Innocent in Australia

A Scot down and under in Melbourne

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I dream of Carmen Miranda, and waking up with an Aussie banana

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Ooh, yeah, I'd be smiling too.

At the weekends, I sometimes stand with my kids and wife in the supermarket watching the bananas. There are fewer than there used to be, and they’re way more expensive.

Where bananas of old were yellow, many now have a silver tinge: they’ve been rubbed to a shine by the curious and the envious – even though store security guards are under strict orders to smack your fingers with a ruler if they see you stroking the merchandise.

My sallow-cheeked boys look up at me as the well-to-do barge past us, lift one of the few remaining bunches and sweep through the checkout.

I smile and say: Daddy’s sorry.

A bog-standard Cavendish these days sets you back $3.50, or $15 a kilo – nearly 20 times dearer than Britain, where they retail for 18c.

They’ve shot up 470% since my arrival in Oz. How I rue those banana–taken-for-granted days.

You rarely see the dainty Lady Fingers variety any more – only when you look through the window of a high-class restaurant, salivating and banging on the window, as some posho rams one into their gob.

You don’t have to peel back the layers very far to see the problem’s due to Cyclone Yasi in February, Cyclone Larry in 2006, flooding and mudding in the north.

Australia has gone from producing 550,000 trays a week to as few as 35,000.

Trade restrictions mean you can’t import them legally; but something of a black-spotted market may yet come to fruition … the country’s ripe for it.

We get a weekly fruit delivery at work with loads of oranges. But I don’t want an orange. I want a banana. And I want one now.

Thanks to a frosty winter, the nanas that have made it through are of poor quality.

The one time I did splurge, a few months ago, slicing the banana into four equal parts and serving these with water for a special weekend family meal, it didn’t taste the way I’d hoped it would. A bit dry, a bit stringy.

My boys are potassium-deprived – we all are. We gather together to watch Bananas in Pyjamas – it has become our favourite show.

I’ve found myself whistling songs by Bananarama.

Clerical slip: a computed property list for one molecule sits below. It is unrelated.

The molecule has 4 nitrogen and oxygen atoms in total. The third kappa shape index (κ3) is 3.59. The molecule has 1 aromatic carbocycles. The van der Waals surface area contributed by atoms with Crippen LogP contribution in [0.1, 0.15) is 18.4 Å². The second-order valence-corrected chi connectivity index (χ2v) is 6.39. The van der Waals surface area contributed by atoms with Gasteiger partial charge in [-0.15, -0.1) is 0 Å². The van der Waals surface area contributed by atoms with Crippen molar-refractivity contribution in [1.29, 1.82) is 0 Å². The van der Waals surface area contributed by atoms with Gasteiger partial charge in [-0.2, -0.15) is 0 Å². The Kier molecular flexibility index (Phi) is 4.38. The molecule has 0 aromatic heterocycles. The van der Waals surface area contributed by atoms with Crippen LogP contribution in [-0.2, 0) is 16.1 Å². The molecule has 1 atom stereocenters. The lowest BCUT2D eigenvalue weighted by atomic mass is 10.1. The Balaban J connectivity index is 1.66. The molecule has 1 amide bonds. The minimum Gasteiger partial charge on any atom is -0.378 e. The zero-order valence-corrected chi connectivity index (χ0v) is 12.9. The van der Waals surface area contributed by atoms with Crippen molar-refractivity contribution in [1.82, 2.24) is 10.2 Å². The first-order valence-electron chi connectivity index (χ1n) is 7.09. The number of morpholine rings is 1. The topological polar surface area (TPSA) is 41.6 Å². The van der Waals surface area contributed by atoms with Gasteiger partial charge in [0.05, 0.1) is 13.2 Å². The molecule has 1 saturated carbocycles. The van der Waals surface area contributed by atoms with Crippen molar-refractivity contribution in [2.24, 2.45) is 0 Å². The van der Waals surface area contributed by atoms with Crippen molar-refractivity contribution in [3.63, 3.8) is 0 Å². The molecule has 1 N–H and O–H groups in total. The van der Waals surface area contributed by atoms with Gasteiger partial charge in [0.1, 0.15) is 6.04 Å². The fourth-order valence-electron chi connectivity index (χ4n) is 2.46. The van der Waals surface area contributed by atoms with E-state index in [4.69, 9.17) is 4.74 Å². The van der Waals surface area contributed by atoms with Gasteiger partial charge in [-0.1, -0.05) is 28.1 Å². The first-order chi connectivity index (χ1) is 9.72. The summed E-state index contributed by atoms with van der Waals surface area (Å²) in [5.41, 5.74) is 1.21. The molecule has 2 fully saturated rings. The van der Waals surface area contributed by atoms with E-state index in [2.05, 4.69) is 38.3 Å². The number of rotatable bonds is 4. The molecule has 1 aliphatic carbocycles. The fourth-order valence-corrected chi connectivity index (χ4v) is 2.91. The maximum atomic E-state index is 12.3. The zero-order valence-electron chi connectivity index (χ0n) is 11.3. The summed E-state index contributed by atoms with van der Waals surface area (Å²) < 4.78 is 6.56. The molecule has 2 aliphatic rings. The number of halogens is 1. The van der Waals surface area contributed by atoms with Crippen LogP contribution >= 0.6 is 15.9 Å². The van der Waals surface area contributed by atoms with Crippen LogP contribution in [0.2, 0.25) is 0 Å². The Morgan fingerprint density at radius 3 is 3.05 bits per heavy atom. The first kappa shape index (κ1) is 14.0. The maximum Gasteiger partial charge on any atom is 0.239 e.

We’ve talked as a family about bananas we have known in the past.

I read somewhere years ago that the world’s bananas, after 1,500 years of agressive inbreeding, now come almost exclusively from two wild species, musa acuminata and musa balbisiana, and as such are vulnerable to extinction.

I was concerned enough at the time to write a song about it. It seems I was way ahead of the curve.

Of course, it’s the hope that kills you. I dream at night of six-foot, seven-foot, eight-foot bunches … then wake to realise it’s all come to naught.

State news on the topic is infrequent and unreliable. They say it’s going to get better, that we’ll soon we swimming in peel … But maybe this is to quell the riots.

Meanwhile, I stroke my boys’ heads in their cots at night, tell them I love them.

It’s all I can do.

Some 99.9% of life forms that ever existed have gone extinct, including 29 other two-footed ape species. We’re hanging on in the last 0.1%, alongside bananas – but for how long?

Chiquita, you and I know, how the heartaches come and go.


Vipassana meditation: keep calm and carry gum

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The concept of Noble Silence is fundamental to Vipassana meditation. You don’t talk to anyone for the duration of your stay; you don’t make eye contact; you refrain from singing show tunes in the shower.

By extension, no-one talks or makes eye contact with you. I’ve been to parties in Edinburgh like this, so have no objections in principle.

But this time was different. After being told about the facilities, and reminded we couldn’t leave the site for the next four days, Noble Silence descended. That was in the kitchen block at 7.50pm on Thursday, 10 minutes before the first sitting.

At 7.53pm, in my dorm, I realised I’d left my toothbrush at home. I realised this with my hand, inside my backpack, groping frantically. I had the paste but not the brush.

I rummaged through the bag again. And again. Socks. Panties. But no brush. I drew the curtain across my cubicle and considered suicide. Then I bit my clenched fist, shook it at the gods and mouthed the word Scheiße several times.

My mute dorm-buddies made haste arranging their sleeping bags, toiletries, crack pipes … and there was I, Mr No Brush, twisting in the wind of Woori Yallock.

I sat on the slats of my rudimentary bed, looked at the bare plywood walls, feeling like a prisoner of war …

In the meditation hall, I crossed my legs, wrapped a woolly blanket round my shoulders, back and legs.

Sadly, we didn’t get to see Goenka on VHS, but I was happy to hear him on cassette after three and a half years.

He was the same old Goenka: equanimous as anything, enlightened as bits.

Learn to master your mind, one debilitating leg cramp at a time.

It takes a while to get into it, of course. You breathe in, breathe out, think about your toothbrush, your teeth, your frigging toothbrush …

I would survive the night, but would I make it to Sunday evening? My poor gnashers: I wouldn’t have blamed them if they jumped ship.

I tried controlling my faculties, reminding myself it’s all impermanent, annica, annica … that sensations arise, pass away …

It was Baltic outside the meditation hall – a full moon, clear sky. In the sleeping quarters, the warm smell of my dorm-buddies’ bodies was repulsive and weirdly welcoming.

I thought of the men in Stalag Luft III and other containment camps … my brothers.

In the bathroom unit, I claimed one of four sinks, then sooked a fat blob of Colgate from the tube and tried to swill with it.

This required considerable oral oomph. It was tart; my eyes streamed a beauty.

Passingly satisfied with the fluoride coating, I used my index and middle fingers as a brush.

It was rubbish.